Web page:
Maybe we can find Lori Martin (see the "aunt" posts at her profile!)and petition her to do a set of DVDs (I added a FAQ) for this wonderful show. VERY fond memories of dragging the TV into the kitchen when Daddy would get home from work late so we all could watch together while eating our roast beef, mashed potatoes and string beans - or any permutation thereof. My little horse-crazy sister was forever wanting to watch - she was only two and three - and it fixed in her bosom a lifetime love of equestrian science. To this day she is a grooms-person and massage therapist with a business of her own.I would love to sit with my grandkids and watch it. Maybe Lori will do intros and study guides for improving family values? Lord knows we need you, now more than ever, ms Martin! please consider your calling and your fans. THANKS!
Watch "Destination Moon", "When Worlds Collide", "War of the Worlds", "Conquest of Space", "The Time Machine" and you'll gain deep insight into the deranged genius of Stanley Kubrick. George Pal influenced "2001" in many, many ways. His space and disaster movies moved the Fifties like Stanley's moved the late Sixties. The dramatic paradigm and world-view shifts between the Pals and the Kubricks are a wonder to behold in hindsight....But I trow the PAL movies will be watched by more people for their deeper and more resonant, Christian themes long after the evolutionist, misanthropic, irony-drenched black comedies of Kubrick are shelved.... INCLUDING "2001" Yes, in light of the superior Pal space films, you may watch "2001" as a dark, ironic comedy, produced by a man so self-obsessed as to border on the megalomaniacal! Read the stories of folks who actually had to work with Stanley. Now compare the fan base of George Pal. Compare the outputs! Some of Stanley's movies are unwatchable today; the charming Puppetoons will never lose their luster.... but I digress. It will be enough just for you to watch "Conquest of Space" to see what I am talking about. Kubrick simply copied Pal with his own deviant, derivative drivel! He out-banals banal!
Study this old seminal classic, the new Space Movie, "Sunshine" by Danny Boyle, Anderson's "Event Horizon" and "2001: A Space Odyssey" together and you'll see that George Pal was a Christian idealist, Anderson a Christian pessimist, and Boyle - a Christian optimist! Yes, old Stanley had a sardonic sense of humor. But Stanley was no Christian in any philosophical sense...Chech the similarities: "2001" owes much to "CoS"; If "CoS" had a meteor storm, "2001" had one lonely rock drifting by . . . if "CoS" had a funeral, "2001" had Frank Poole drifting away.... If "CoS" had banal and corny dialog, well... you get the idea. The themes and genre expectations of Space movies are needfully narrow; that's one reason we spacenuts love them so. ANY excuse to leave old Earth's atmosphere! Of course Stanley studied all the movies that had gone before and had the money to exercise his peculiar misanthropic oneupmanship on a grand scale. I wonder if Danny Boyle saw "CoS"? Think of the crazed father figure of CoS as the crazed HAL in '01'! or the crazed CPT of the Icarus or the Even...another thing is, in Cinemascope, "CoS" still looks as good and plays as well as Super Panavision 70's "2001"... both films will undoubtedly look dated, yes and and archaic in another 40 years, but who's to say which vision - Pal's or Kubrick's - will still be selling the most DVD 'tickets'? Something to take a deep breath, put on your space helmet and ponder - even unto the end of the world.... and the extinction of mankind...??!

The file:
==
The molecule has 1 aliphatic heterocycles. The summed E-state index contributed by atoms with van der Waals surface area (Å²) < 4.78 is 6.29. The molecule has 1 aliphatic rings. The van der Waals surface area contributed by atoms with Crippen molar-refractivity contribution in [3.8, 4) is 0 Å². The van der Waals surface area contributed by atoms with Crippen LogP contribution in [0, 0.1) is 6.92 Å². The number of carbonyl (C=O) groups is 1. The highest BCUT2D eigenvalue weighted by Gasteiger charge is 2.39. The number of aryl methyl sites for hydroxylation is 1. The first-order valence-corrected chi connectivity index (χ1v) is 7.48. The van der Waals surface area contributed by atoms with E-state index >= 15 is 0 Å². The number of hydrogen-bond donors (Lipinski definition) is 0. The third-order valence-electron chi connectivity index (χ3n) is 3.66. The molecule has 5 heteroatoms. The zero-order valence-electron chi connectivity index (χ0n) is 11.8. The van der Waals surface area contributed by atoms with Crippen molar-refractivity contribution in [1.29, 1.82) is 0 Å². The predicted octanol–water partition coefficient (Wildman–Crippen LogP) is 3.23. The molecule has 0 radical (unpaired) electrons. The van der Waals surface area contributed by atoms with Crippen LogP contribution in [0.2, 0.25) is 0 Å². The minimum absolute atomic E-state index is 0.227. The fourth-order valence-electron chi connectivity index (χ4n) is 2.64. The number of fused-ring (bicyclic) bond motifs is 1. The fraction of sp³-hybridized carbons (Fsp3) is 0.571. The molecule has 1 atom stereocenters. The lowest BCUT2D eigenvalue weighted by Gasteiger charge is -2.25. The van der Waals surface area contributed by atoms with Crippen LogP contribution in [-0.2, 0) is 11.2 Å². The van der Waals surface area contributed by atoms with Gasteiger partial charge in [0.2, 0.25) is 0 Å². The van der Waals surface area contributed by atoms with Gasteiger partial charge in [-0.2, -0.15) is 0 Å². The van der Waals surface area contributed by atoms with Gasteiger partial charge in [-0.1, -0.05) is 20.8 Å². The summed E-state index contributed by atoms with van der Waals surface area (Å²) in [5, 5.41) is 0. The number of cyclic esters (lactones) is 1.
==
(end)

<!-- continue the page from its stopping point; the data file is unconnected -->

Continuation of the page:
*** This review may contain spoilers ***
"No man also having drunk old wine straightway desireth new: for he saith, the old is better..." (Luke 5:39) . . . I brought the perspective of a born-again, saved, washed-in-the-blood, King James Bible-toting calvinistic baptist Vietnam and Desert Storm vet who voted for Kerry to this film, and was just blown away. At heart I feel the film is evangelistic at its core; the subtext is the passing of the old world of pagan America and the coming of the Christian. The stark contrasts between the old and the new worlds of this movie made me so thankful to have been born in a Christian land! I was so filled with emotion when the little princess prayed, and felt great swellings of feeling when she met the King and Queen of England (must get the soundtrack!)....to top it off, the 'art' cinema here in Atlanta was playing "Naked in Ashes". So I ended up coming out of an old fashioned double feature quite literally weak in the knees. The demographics on the stage of history speak for themselves, but when put into artistic form as this, every thinking person must agree that, for all the problems in the world, and for all the problems inherent in human organizations such as "churchianity" - Christ is truly the answer.